Black type appears across close-cropped images of pale skin and Caucasian faces as Procter & Gamble boldly challenges white Americans to do more than just talk and fret about racism.
Brand-new Los Angeles agency Cartwright, opened by Keith Cartwright, collaborated with Grey on the spot, titled "The Choice."
"Being white in America is not needing to state your life matters," the stark, hypnotic 75-second spot proclaims. "And when your life matters, you have power. Now is the time to use it."
Moses Sumney's shimmering, contemplative track "Doomed" plays in the background, as the text continues: "Words and feelings are not enough. Now is the time to take action. Read. Listen. Donate. Plan. March. Vote. Speak out. Step in. Step up."
Those succinct black words against indistinct white bodies suggest cries that can no longer be ignored—an anguished demand for justice and equality.
The ad concludes: “How you use your power is a choice. Choose action over observation. Choose progress over perfection," and directs viewers to PG.com/takeonrace for more information about resources supporting the cause.
"The Choice" broke Wednesday night during Oprah Winfrey's town hall on race relations, slightly more than two weeks after Minneapolis police officers killed George Floyd, a 46-year-old unarmed black man, during an arrest, sparking outrage and protests worldwide. All four officers were subsequently fired and now face felony criminal charges. Derek Chauvin, who used his knee to pin Floyd's face against the pavement for nearly nine minutes, received the weightiest counts—second-degree murder and manslaughter.
Against that backdrop, "The Choice" stands as perhaps the most visceral statement yet from a big corporation about systemic racism. Many companies have voiced support, but only a few have produced deeper, thoughtful takes and calls to action. Ben & Jerry's strongly worded manifesto comes to mind, but P&G goes further by putting white people on notice and providing tools to help them forge change.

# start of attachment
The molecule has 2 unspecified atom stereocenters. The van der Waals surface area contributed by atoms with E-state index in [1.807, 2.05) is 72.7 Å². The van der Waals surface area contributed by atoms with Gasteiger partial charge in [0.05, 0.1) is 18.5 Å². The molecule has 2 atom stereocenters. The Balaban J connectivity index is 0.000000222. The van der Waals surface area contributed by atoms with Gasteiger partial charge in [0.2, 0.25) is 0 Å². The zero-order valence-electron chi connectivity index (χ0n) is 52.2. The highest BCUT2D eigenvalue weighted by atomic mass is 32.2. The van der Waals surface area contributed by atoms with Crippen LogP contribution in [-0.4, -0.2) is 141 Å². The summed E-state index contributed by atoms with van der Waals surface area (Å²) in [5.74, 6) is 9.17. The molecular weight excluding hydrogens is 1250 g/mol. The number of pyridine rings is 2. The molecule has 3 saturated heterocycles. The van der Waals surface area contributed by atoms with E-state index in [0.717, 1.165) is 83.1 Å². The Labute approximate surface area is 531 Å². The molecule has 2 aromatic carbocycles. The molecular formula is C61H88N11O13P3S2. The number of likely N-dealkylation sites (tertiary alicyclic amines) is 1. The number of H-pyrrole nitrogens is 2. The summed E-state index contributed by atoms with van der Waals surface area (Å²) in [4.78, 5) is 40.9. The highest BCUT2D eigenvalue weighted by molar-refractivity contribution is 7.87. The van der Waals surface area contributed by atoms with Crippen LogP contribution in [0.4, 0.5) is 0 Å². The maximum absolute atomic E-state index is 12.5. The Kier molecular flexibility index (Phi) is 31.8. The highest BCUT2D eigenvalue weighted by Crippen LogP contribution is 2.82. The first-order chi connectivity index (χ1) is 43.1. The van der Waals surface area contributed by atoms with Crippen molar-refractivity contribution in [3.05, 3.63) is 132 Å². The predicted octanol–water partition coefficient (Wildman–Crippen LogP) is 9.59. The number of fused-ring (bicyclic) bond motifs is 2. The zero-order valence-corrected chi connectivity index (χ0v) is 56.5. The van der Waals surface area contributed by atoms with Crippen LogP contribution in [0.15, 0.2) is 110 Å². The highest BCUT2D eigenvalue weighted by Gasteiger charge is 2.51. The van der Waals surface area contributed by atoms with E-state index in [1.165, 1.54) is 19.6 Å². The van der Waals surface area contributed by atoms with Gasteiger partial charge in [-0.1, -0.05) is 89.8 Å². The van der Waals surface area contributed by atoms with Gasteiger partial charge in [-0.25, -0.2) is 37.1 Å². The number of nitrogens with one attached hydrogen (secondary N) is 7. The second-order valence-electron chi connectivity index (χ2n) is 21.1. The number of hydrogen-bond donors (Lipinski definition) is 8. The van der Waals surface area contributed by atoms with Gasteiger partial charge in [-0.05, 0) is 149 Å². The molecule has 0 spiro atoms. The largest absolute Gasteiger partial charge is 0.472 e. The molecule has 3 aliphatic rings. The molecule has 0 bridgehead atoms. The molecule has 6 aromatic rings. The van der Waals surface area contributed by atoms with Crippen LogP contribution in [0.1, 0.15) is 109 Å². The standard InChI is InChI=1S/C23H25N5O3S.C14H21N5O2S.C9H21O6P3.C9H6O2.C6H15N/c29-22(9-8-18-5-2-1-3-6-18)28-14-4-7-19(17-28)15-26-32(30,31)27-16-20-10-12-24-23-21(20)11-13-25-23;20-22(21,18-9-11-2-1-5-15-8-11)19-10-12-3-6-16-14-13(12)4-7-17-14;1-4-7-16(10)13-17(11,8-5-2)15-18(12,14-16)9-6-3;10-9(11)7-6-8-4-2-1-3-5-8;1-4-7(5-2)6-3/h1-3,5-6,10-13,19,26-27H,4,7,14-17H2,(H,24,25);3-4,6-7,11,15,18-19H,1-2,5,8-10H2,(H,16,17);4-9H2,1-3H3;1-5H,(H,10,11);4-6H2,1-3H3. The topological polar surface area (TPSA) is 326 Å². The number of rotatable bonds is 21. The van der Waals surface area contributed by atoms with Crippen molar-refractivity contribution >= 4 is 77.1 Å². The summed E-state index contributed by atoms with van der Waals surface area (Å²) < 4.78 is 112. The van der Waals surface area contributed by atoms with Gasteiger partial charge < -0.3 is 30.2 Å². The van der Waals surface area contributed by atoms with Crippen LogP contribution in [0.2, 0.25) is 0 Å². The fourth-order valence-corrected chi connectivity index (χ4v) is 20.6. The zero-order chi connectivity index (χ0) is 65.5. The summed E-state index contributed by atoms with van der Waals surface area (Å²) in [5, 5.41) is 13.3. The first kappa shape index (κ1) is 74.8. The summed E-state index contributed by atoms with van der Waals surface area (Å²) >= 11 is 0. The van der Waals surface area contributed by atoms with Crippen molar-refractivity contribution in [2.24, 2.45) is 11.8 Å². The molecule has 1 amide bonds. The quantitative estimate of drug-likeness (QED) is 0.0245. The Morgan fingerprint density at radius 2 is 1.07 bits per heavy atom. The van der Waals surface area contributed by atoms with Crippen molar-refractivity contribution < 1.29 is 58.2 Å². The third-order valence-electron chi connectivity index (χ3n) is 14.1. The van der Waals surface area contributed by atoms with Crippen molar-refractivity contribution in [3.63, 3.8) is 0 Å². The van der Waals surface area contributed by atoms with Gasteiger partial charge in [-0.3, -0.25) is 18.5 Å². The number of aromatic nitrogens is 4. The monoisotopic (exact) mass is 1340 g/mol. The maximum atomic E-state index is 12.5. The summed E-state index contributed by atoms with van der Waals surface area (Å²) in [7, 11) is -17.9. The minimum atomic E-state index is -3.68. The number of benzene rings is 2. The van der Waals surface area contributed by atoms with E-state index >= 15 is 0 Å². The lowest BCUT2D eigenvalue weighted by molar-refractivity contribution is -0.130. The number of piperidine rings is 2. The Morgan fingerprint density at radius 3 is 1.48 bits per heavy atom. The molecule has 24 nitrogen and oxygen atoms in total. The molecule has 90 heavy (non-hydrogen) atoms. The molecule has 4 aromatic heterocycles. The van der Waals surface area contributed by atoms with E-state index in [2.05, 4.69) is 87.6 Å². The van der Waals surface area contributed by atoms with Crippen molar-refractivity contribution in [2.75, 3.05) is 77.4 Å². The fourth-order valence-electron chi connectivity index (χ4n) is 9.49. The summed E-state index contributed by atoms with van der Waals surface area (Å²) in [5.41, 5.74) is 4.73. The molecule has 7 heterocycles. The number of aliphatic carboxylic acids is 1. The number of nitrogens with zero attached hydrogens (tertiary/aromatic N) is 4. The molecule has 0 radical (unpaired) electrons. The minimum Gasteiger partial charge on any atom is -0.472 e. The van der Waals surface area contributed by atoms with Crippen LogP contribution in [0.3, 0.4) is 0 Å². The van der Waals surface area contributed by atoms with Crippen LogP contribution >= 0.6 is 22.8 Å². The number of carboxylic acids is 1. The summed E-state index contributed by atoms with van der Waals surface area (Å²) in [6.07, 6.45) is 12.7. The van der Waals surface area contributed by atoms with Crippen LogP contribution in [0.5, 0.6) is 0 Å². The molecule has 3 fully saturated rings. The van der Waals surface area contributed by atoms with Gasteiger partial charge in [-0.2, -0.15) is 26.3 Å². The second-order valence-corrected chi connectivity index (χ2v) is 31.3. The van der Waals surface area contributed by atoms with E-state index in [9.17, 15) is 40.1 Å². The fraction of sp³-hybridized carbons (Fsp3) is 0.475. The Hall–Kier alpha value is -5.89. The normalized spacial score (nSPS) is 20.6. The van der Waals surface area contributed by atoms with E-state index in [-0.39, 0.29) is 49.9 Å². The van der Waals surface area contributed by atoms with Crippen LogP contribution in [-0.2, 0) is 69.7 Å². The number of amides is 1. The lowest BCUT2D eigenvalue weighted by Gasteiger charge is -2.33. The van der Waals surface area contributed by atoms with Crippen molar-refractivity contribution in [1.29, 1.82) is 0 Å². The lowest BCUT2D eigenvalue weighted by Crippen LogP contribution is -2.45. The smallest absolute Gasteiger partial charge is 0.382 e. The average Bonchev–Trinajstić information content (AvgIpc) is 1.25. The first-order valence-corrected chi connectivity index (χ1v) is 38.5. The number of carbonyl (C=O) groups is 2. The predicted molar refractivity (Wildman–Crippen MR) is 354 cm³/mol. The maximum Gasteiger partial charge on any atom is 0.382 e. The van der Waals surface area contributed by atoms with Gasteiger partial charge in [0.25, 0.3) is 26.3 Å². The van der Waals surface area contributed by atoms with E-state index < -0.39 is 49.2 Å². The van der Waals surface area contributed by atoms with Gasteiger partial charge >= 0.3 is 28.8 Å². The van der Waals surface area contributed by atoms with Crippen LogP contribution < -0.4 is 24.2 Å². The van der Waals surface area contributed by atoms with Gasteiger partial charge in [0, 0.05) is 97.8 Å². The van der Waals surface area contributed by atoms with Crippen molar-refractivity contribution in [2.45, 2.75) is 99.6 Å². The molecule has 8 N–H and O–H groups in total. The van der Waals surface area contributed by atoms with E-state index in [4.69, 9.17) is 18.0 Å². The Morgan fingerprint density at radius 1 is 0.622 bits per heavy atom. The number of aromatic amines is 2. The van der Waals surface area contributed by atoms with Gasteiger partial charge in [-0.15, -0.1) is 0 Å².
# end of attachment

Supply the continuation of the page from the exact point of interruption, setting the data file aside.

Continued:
"The Choice" follows two other acclaimed P&G attacks on racism. "The Look," also created with help from Cartwright and his colleagues at Saturday Morning, broke last year, while "The Talk," created with BBDO, debuted in 2017.
"For years, we have used our voice as a leading advertiser to shine a light on inequality, highlight bias, and spark dialogue that leads to understanding and action," P&G says. "We've brought companies together for collective action. And we've made equality a priority within our own walls. But that's not enough. More is needed. Now."
"Together with our brands, we are doubling down on these efforts and establishing a fund with an initial contribution of $5 million to accelerate and expand this work alongside organizations that fight for justice, advance economic opportunity, enable greater access to education and health care and make our communities more equitable," the company says.
P&G's "Take On Race" Fund supports the NAACP Legal Defense and Education Fund, YWCA Stand Against Racism, the United Negro College Fund, Courageous Conversation, and grassroots groups that hold elected officials more accountable.